The first is the special issue by the journal Histoire et Missions Chrétiennes (no 19, September 2011). It is an issue with 164 pages, edited by Marc Spindler and Karel Steenbrink (my name has been added, but most of the work was done by Marc Spindler and Paul Coulon).
The issue has the French translation of my speech in Paris, in 2008 at the invitation of Remy Madinier. Theme and title was: The Indonesian Exception. Why and how can we explain that several millions of converts from Islam came to Christianity in the island of Java between 1820-1980? It can be explained by the special character of tradional abangan Islam in Indonesia. There is an overview by Marc Spindler about the writing process of the book A History of Christianity in Indonesia. Spindler has also a quite theoretical study about the working area of church history and missionary history. Budi Subanar presents the challenges of modern Catholicism in Java.
The most interesting contribution, as to me, was by Jan Aritonang who asked himself how far the Indonesian protestant churches already have reached independence: in the field of finances (no!!), personnel (yes, but..) and theology (no!!).
A second publication is by Remy Madinier in the journal Archipel on the history of the Ursulin Sisters in Indonesia, 1856-1956. Much of this contribution is based on research in the Roman Archives. The Ursulin sisters were very international but for a long time French was their major language. This is about a period that I also discussed in the first two volumes of Catholics in Indonesia. Madinier could add many interesting details, that are quite easy to understand if one knows the greater story. He stops at the end of a period: the Ursulin sisters focused on Europeans and they had to move to Chinese and Indonesians in the early 1950s. They did so, although some older sisters were not able to switch to Indonesian. (I can not find the text at this moment and hope to discuss this nice article later in some more detail).
The most interesting contribution is clearly the chapter written by Remy Madinier in a book on the missionary endeavours in the borders of the Muslim World.
Bernard Heyberger & Remy Madinier (eds), L'Islam des marges. Mission chrétienne et espaces périphériques du monde musulman, xvi-xxe siècles, Paris: IISMM/Karthala, 2011, 288pp.
The book has ninen major contributions: on the missionary efforst in India at the time of Akbar (ca 1550), on Syrian Druzes and Nusayris; Alevi, Kurds; the Berbers of Morocco; on Cameroun.
For me the most interesting is the contribution (231-265) by Remy Madinier on Java, 1800-1940. He starts with the difference among Protestant professional and free missionaries between strict orthodox, Dutch style Christianity (kristen londo) that asked converts to live in a European style, against Kristen Java who were allowed to continue a Javanese style of living, like circumcision, community meals or slametan, to enjoy wayang performances and many other local practices. Madinier compares the division among Muslims in a santri and a abangan variety with this division and concludes that there are many similarities in the way of believing of the Kristen Java with the abangan. Madinier gives ample attention to Eurasian women here, like Mrs Le Jolle and Philipps (with conclusions similar to those of Th. Sumartana, without mentioning his (Mission at the Crossroads).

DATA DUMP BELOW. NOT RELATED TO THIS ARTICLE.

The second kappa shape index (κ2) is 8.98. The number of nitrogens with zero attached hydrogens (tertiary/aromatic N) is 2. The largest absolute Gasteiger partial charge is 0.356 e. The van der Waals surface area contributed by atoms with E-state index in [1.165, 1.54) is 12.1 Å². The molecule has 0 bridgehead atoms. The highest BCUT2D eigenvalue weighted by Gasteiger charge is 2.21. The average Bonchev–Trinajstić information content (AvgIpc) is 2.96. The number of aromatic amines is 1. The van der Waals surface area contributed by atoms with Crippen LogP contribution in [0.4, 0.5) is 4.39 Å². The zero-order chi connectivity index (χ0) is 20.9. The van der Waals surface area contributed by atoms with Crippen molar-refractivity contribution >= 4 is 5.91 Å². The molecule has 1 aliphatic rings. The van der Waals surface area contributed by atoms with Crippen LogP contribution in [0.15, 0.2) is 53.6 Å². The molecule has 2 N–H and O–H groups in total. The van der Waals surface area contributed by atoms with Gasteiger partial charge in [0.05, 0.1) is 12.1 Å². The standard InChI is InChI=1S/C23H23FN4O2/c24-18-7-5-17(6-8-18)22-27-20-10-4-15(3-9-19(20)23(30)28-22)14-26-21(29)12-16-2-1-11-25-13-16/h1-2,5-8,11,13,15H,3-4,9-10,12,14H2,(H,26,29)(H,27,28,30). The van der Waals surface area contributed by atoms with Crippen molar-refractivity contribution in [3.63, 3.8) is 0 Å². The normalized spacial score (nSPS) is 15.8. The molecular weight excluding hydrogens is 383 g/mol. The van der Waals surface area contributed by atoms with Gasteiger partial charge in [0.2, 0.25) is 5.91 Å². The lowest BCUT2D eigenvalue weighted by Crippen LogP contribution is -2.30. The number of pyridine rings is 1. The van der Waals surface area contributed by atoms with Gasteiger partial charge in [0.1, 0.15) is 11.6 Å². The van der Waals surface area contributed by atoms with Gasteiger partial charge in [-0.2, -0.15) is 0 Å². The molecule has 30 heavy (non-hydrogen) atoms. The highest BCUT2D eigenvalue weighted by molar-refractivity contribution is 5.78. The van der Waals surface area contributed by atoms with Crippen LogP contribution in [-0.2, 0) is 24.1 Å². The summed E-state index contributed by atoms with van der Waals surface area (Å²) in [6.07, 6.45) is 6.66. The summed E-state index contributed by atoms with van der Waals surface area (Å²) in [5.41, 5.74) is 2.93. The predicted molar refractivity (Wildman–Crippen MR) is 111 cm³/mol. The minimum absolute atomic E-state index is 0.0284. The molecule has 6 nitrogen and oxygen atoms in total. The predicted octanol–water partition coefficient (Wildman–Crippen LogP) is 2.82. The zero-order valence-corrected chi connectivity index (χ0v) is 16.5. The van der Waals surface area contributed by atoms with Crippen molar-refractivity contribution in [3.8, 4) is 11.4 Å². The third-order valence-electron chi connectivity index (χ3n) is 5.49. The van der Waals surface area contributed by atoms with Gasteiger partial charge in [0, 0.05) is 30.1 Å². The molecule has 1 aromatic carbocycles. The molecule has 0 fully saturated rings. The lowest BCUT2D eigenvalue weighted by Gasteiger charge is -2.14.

As to Catholic mission, Madinier gives some new material from Roman Jesuit archives: he starts with the very negative judgments by early and mid-19th century leaders like Apostolic Vicar Vrancken defines all native Javanese as Muslims and who excludes the possibility of the conversion of these persons to Catholicism. Then he turns to a quite peculiar figure, the Jesuit priest Jan Palinckx who served about 30 years as the parish priest of Yogyakarta, but worked only among Europeans and Eurasians. Palinckx attacked to thesis about a solid and monolythic Muslim confession in Java and sees more variations. This looks like an important source, also seen the thesis by Merle Ricklefs about the rise of abangan Islam in the seconds half of the 19th century.
The conflict between Hoevenaars and Van Lith (that I did not really emphasize or even elaborate in my discussion in the two volumes of Catholics in Indonesia) is for Madinier the difference between a Dutch style Catholicism (Hoevenaars) and abangan/Kristen Java or Jowo (Van Lith). This is an interesting thesis, especially when concentrating on the considerable flock of ex-Sadrach Christians who addressed Van Lith and became his first major group of baptized.
Madinier has some problems in describing the majority of converts who came through the schools, after 1904. He calls the rightly priyayi but this priyayi versus abangan idea is not so deeply elaborated. Catholicism (like Protestantism) received a modern character against Islam as old-fashioned and traditional in the first decades of the 20th century.